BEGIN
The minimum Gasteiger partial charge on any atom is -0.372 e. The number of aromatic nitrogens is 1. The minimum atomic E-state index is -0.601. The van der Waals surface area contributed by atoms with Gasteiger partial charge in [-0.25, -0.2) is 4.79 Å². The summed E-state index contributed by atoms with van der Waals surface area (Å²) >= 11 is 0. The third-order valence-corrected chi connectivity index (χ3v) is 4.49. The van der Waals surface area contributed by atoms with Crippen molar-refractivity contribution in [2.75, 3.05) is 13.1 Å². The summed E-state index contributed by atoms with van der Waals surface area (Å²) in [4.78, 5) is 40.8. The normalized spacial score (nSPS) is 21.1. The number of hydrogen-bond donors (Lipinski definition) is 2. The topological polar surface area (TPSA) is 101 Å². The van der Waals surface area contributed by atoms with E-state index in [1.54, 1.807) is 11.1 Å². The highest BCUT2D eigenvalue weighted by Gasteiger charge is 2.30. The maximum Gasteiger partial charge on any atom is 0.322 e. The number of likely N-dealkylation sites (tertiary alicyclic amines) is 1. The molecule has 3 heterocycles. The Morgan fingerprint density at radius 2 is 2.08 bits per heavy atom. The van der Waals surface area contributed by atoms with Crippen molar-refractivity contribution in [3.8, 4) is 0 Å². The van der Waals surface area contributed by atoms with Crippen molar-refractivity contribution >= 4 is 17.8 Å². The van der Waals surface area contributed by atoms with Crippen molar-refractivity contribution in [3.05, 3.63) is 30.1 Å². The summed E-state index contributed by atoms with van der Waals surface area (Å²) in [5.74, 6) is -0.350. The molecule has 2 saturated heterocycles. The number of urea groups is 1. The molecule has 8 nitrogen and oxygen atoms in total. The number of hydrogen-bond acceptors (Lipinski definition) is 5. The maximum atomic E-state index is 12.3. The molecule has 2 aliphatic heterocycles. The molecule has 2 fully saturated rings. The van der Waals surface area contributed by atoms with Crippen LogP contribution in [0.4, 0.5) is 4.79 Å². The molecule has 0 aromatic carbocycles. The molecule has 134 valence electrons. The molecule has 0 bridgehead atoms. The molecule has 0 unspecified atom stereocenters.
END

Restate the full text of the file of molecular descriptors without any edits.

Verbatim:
The minimum Gasteiger partial charge on any atom is -0.372 e. The number of aromatic nitrogens is 1. The minimum atomic E-state index is -0.601. The van der Waals surface area contributed by atoms with Gasteiger partial charge in [-0.25, -0.2) is 4.79 Å². The summed E-state index contributed by atoms with van der Waals surface area (Å²) >= 11 is 0. The third-order valence-corrected chi connectivity index (χ3v) is 4.49. The van der Waals surface area contributed by atoms with Crippen molar-refractivity contribution in [2.75, 3.05) is 13.1 Å². The summed E-state index contributed by atoms with van der Waals surface area (Å²) in [4.78, 5) is 40.8. The normalized spacial score (nSPS) is 21.1. The number of hydrogen-bond donors (Lipinski definition) is 2. The topological polar surface area (TPSA) is 101 Å². The van der Waals surface area contributed by atoms with E-state index in [1.54, 1.807) is 11.1 Å². The highest BCUT2D eigenvalue weighted by Gasteiger charge is 2.30. The maximum Gasteiger partial charge on any atom is 0.322 e. The number of likely N-dealkylation sites (tertiary alicyclic amines) is 1. The molecule has 3 heterocycles. The Morgan fingerprint density at radius 2 is 2.08 bits per heavy atom. The van der Waals surface area contributed by atoms with Crippen molar-refractivity contribution in [3.8, 4) is 0 Å². The van der Waals surface area contributed by atoms with Crippen molar-refractivity contribution >= 4 is 17.8 Å². The van der Waals surface area contributed by atoms with Crippen molar-refractivity contribution in [3.05, 3.63) is 30.1 Å². The summed E-state index contributed by atoms with van der Waals surface area (Å²) in [5.74, 6) is -0.350. The molecule has 2 saturated heterocycles. The number of urea groups is 1. The molecule has 8 nitrogen and oxygen atoms in total. The number of hydrogen-bond acceptors (Lipinski definition) is 5. The maximum atomic E-state index is 12.3. The molecule has 2 aliphatic heterocycles. The molecule has 2 fully saturated rings. The van der Waals surface area contributed by atoms with Crippen LogP contribution in [0.4, 0.5) is 4.79 Å². The molecule has 0 aromatic carbocycles. The molecule has 134 valence electrons. The molecule has 0 bridgehead atoms. The molecule has 0 unspecified atom stereocenters.